If you do take the story at face value, objects going into a black hole will come out pretty much unchanged, except for possibly a little singeing when traversing the hard-radiation at the Cauchy horizon. These objects go in, turn around past the Cauchy horizon, and go out.

There are many problems with this picture. The continuation of the solution for a particle which does a full circuit goes past an event horizon, as many cauchy horizons as it wants to (by choosing whether to leave going "up in t" or "down in t" (remember that t is a spatial coordinate inside the black hole) and then out the event horizon going the other way, the way only Hawking radiation can be said to come.

This picture is crazy, because the continuation goes on producing more sheets, just like analytic continuation (but it's not analytic continuation). Each traversing path puts you in another universe, with another direction of time. The result is total nonsense.

This is why people are adament that one has to throw away interior charged solutions. These would naively lead to information loss, other universes, all that nonsense. In my opinion, the correct solution is to do some cutting and pasting and identify the outgoing and incoming paths. I tried a little, but I never found the right pasting.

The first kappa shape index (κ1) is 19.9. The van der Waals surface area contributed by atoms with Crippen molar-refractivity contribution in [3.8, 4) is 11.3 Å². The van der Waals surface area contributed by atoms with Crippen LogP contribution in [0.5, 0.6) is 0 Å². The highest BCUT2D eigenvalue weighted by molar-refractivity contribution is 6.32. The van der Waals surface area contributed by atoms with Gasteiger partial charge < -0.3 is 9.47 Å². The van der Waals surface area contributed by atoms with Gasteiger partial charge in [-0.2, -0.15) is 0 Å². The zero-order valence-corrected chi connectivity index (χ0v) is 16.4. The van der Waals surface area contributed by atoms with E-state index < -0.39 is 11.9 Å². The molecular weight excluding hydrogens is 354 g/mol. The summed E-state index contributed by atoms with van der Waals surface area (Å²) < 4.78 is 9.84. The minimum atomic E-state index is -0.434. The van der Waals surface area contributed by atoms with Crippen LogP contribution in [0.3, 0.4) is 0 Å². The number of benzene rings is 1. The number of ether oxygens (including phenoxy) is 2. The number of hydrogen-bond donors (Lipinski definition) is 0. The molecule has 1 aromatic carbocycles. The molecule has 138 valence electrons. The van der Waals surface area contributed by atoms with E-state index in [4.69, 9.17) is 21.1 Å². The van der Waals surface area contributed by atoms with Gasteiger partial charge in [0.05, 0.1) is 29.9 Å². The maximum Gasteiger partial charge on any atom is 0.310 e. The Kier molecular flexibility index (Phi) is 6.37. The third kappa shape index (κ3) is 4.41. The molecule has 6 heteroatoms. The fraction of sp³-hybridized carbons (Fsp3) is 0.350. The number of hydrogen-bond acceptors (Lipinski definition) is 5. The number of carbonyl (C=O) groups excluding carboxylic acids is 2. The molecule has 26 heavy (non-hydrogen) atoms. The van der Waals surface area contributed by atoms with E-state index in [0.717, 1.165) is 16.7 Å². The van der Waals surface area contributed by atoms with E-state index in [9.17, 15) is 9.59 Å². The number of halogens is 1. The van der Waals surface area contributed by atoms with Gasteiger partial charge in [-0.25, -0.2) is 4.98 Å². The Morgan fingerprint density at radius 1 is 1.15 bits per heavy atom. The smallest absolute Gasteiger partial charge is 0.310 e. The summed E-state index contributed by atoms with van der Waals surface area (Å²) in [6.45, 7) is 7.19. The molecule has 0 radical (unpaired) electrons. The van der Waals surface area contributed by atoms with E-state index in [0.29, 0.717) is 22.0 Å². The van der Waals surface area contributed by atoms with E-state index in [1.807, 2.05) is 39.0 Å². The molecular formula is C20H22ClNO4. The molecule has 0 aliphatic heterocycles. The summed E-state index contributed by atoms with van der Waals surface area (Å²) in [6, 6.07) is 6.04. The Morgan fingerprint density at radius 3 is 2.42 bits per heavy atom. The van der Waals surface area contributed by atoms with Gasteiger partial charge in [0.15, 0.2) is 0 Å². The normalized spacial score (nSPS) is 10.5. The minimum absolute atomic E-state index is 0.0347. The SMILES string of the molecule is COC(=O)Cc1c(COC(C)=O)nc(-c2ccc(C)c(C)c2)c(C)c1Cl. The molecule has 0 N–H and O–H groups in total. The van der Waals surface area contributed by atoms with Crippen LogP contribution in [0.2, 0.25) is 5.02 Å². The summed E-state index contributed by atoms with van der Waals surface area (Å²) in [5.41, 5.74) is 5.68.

If you know the pasting, you can predict what will come out of a charged/rotating black hole, mostly, up to a little randomization which becomes more random as the black hole becomes neutral/non-rotating. This type of idea means that black holes are not black at all, not just slightly thermally non-black, but shiny-mirror non-black.

This idea has exactly one supporter, which is me. I give a reasonable probability to this possibility because the counterarguments about a singular Cauchy horizon are all weak. Perhaps I should take solace in the observation that that mysterious anonymous author of the Wikipedia article also harbors suspicions, but I somehow don't think his opinion is independent.

### Heuristic Justification for Pasting

The reason I think pasting is necessary is because of the following classical paradox, which I haven't found in the literature. If you throw a mass into a maximally extended charged black hole, and let it go past the horizons and come out, it comes out in another patch. But the black hole mass went up in your patch after absorption, and the mass of the black hole in the other patch went down after emission. But this means that they no longer fit together as continuations of each other.